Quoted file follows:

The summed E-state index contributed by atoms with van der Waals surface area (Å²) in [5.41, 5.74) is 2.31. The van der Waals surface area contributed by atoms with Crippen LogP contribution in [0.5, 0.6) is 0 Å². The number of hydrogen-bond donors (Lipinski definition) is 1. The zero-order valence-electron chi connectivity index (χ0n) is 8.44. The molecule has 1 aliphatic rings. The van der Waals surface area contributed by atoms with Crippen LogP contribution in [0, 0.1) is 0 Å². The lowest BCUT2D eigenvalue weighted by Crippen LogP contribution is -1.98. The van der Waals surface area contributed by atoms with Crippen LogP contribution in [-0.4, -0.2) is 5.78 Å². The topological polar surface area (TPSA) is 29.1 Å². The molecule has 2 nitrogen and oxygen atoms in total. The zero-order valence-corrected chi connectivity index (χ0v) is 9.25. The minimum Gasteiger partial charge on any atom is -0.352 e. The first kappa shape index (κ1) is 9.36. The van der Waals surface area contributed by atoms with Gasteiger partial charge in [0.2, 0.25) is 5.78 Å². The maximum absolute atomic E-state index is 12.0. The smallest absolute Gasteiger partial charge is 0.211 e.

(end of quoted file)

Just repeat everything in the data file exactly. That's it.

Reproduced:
The summed E-state index contributed by atoms with van der Waals surface area (Å²) in [5.41, 5.74) is 2.31. The van der Waals surface area contributed by atoms with Crippen LogP contribution in [0.5, 0.6) is 0 Å². The number of hydrogen-bond donors (Lipinski definition) is 1. The zero-order valence-electron chi connectivity index (χ0n) is 8.44. The molecule has 1 aliphatic rings. The van der Waals surface area contributed by atoms with Crippen LogP contribution in [0, 0.1) is 0 Å². The lowest BCUT2D eigenvalue weighted by Crippen LogP contribution is -1.98. The van der Waals surface area contributed by atoms with Crippen LogP contribution in [-0.4, -0.2) is 5.78 Å². The topological polar surface area (TPSA) is 29.1 Å². The molecule has 2 nitrogen and oxygen atoms in total. The zero-order valence-corrected chi connectivity index (χ0v) is 9.25. The minimum Gasteiger partial charge on any atom is -0.352 e. The first kappa shape index (κ1) is 9.36. The van der Waals surface area contributed by atoms with Gasteiger partial charge in [0.2, 0.25) is 5.78 Å². The maximum absolute atomic E-state index is 12.0. The smallest absolute Gasteiger partial charge is 0.211 e.